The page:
There’s a terrific skit by French and Saunders, made some time around the mid-1990s. Shot in black and white, it opens with the sea full of dead bodies and Death waiting on the rocks. There’s a crack in the wallpaper; a “bloody great huge” spider dressed as Christ. Jennifer clutches her head in an apparent crisis of faith; Dawn has fleshly intercourse with the Evil One. “Another one of those Bergman sort of days,” Jennifer sighs. “Never mind. We can pretend to understand it and read a book about it later.”
The Faith Trilogy is screening at BFI Southbank, London, as part of Ingmar Bergman: A Definitive Film Season, which runs until March. A selection of the director’s key films plays at cinemas nationwide.
French and Saunders’s images are torn straight from the pages of Ingmar Bergman’s screenplays for films such as The Seventh Seal (1957), The Virgin Spring (1960) and Through a Glass Darkly (1961), films that have, of late, fallen out of fashion. Indeed today they might be considered so wilfully opaque and mired in symbolism as to be past the point of parody. Bergman’s oeuvre epitomises a type of art cinema that marries philosophical conceits with explicit treatments of sexuality, a type that was very much of its time. In 1958 the journalist Leslie Mallory could write: “No director, British or foreign, has ever been honoured in this country as Bergman has. No director in history has had three of his pictures included in the best ten of the year, as he has! You can get tickets for ‘My Fair Lady’ more easily than for the summer-long season of Bergman’s films now running at the National Film Theatre.” It’s hard to imagine that the current BFI season marking Bergman’s centenary will be outselling Hamilton. Still, it’s possible that contemporary audiences might find a poignancy in Bergman’s idiosyncratic brand of existentialism, and in particular its concern with what to believe in after the death of God.
Matters of faith and doubt have long pervaded film. From Epstein and Dreyer, Bazin and Bresson through Tarkovsky and Kieslowski to von Trier and Scorsese: a line of canonical directors has used cinema to investigate the meaning of life – and culture – in a godless world. None, though, did so quite as zealously as Bergman, a filmmaker who described himself as a “conjurer”: a sophisticated, technologically savvy magician whose raw material is nothing other than our “incredible need to believe”. “When I show a film, I am guilty of deceit,” he wrote in Why I Make Movies, the essay he issued as an introduction to the published screenplay of The Seventh Seal. “I use an apparatus which is constructed to take advantage of a certain weakness, an apparatus with which I can sway my audience in a highly emotional manner – make them laugh, scream with fright, smile, believe in fairy stories, become indignant, feel shocked, charmed, deeply moved.”
More than any other filmmaker, it is Bergman who implanted the idea of director as God. In Jane Magnusson and Hynek Pallas’s 2013 documentary Trespassing Bergman, for example, in which a steady stream of great directors makes pilgrimage to Bergman’s home on the island of Farö, Alejandro González Iñárritu exclaims upon entering the hallowed rooms: “If cinema was a religion, this would be Mecca, the Vatican… the centre of it all.”
Bergman’s work is intensely personal, intimate. Yet the director’s distinct sense of humility stands at ironic odds with his reputation as the quintessential auteur. For Bergman, art had to be part of something else – something deeper, grander, more ancient; a larger human project. The artist, meanwhile, must transcend himself, leave his ego at the cinema door. He wrote: “It is my opinion that art lost its basic creative drive the moment it was separated from worship. In former days the artist remained unknown and his work was to the glory of God. He lived and died without being more or less important than other artisans; ‘eternal values’, ‘immortality’ and ‘masterpiece’ were terms not applicable to his case. The ability to create was a gift.” Asked what he wanted the general purpose of his films to be, he replied: “I want to be one of the artists in the cathedral on the great plain…. Regardless of whether I believe or not, whether I am a Christian or not, I would play my part in the collective building of the cathedral.”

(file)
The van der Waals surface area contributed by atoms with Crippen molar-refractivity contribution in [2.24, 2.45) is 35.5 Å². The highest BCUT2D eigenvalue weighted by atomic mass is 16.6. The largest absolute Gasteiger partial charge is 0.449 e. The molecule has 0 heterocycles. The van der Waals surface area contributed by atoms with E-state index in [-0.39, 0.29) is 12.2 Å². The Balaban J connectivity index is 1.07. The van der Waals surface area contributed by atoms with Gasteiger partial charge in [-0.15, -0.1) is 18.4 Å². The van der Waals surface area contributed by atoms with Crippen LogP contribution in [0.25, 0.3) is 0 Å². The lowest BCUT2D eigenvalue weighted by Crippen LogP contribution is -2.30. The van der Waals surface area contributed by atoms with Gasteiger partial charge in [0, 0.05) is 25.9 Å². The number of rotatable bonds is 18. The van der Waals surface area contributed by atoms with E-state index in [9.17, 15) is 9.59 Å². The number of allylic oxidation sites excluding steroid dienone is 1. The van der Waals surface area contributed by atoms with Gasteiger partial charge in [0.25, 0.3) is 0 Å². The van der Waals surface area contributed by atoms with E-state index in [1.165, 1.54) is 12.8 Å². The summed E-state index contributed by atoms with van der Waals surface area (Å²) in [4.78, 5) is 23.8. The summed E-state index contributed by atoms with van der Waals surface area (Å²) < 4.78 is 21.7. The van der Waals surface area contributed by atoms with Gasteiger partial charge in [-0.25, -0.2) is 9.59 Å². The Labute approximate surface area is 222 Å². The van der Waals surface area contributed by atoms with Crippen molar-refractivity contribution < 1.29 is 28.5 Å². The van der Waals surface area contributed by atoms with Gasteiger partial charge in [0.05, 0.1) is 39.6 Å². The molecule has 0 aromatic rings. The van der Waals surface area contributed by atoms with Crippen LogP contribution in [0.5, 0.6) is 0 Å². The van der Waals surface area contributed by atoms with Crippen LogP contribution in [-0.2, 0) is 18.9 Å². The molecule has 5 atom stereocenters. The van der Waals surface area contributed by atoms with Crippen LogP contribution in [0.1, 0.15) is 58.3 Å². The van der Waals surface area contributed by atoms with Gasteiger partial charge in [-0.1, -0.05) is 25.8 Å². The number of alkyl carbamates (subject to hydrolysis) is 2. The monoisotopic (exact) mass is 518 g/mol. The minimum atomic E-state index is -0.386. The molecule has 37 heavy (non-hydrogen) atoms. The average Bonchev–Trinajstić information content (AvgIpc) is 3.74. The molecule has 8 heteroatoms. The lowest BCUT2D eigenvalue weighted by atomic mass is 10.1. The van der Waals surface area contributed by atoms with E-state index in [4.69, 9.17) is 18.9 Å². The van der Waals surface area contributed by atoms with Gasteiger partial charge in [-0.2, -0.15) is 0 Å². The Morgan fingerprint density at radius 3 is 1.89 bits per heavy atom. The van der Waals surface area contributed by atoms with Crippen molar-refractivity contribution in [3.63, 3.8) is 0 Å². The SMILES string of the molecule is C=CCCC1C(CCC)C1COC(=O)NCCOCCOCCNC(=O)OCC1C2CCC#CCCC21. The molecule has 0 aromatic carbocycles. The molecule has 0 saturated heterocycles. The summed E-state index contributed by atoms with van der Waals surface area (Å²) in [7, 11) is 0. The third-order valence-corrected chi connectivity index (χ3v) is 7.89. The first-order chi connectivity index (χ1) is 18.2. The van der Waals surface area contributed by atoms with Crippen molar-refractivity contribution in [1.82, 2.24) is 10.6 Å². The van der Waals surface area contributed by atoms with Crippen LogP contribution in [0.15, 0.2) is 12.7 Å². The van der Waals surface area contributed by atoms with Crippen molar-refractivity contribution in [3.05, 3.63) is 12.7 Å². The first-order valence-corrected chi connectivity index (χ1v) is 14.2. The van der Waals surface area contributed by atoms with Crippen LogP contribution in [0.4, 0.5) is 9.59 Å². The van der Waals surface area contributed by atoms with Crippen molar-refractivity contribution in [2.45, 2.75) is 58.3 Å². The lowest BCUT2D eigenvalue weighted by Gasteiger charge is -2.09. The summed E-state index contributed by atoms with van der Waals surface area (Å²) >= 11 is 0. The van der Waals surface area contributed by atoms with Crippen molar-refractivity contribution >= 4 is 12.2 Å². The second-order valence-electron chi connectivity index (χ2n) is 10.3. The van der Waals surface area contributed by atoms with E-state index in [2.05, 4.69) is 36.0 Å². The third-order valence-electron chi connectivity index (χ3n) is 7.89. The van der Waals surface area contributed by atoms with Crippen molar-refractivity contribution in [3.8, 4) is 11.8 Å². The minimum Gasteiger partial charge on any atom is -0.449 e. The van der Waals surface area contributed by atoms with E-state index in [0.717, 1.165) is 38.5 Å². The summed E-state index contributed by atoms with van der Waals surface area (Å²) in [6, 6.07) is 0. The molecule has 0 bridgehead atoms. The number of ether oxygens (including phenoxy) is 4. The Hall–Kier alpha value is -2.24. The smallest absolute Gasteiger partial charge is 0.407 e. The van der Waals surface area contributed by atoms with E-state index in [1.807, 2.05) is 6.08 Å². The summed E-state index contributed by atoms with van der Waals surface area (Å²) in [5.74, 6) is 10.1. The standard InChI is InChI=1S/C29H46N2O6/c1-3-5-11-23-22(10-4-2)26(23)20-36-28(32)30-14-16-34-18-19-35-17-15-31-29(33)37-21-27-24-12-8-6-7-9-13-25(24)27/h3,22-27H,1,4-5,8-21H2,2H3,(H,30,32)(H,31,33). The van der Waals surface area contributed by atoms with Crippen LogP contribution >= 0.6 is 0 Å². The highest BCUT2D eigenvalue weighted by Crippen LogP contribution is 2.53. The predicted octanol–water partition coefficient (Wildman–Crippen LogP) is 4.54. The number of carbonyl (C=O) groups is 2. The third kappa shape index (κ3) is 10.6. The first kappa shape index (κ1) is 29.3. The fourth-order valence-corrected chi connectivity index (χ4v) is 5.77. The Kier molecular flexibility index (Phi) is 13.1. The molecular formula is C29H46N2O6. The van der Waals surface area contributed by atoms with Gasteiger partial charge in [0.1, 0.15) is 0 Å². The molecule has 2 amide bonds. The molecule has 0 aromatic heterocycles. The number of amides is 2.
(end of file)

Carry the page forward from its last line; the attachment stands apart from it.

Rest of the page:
Although he described himself as an agnostic, religion – or at least its loss – was a longstanding concern of Bergman’s. It became the main focus for his films in the late 1950s and early 1960s. While works such as The Seventh Seal and The Magician (aka The Face, 1958) are critical of institutional religion, they nevertheless float the possibility of spiritual connection. ‘Grace’ isn’t a word that fits easily into Bergman’s vocabulary, but something like it can be found in the moments of human communion dotted throughout these films.
Such glad moments begin to fade in the first pair of films that make up Bergman’s Faith Trilogy, though: Through a Glass Darkly and Winter Light (1962); by the time of the concluding part, The Silence (1963), they have disappeared altogether, replaced by a dystopic vision of humanity abandoned by God. Gradually, it becomes clear these are films not about faith, but about the crisis of faith that haunts modern life.
Bergman described the trajectory of the three films as moving from “certainty achieved” to “certainty unmasked” to “God’s silence – the negative impression”. But any certainty offered by Through a Glass Darkly – the tale of a young schizophrenic woman, Karin, haunted by visions while on holiday with her family on a remote island – is ultimately undermined. The vision of God that Karin – a woman who seduces her own brother – sees creeping out of the cracks in the wallpaper takes the shape of a spider; moments later a helicopter arrives to cart her off to an asylum. In the wake of this nightmare, her feckless father David’s efforts to reassure his long-neglected 17-year-old son Minus that “God is love” ring horribly hollow. And Minus’s damp-eyed declaration, following this discussion, that finally, “Papa talked to me” is a cliché that closes the film on a false note.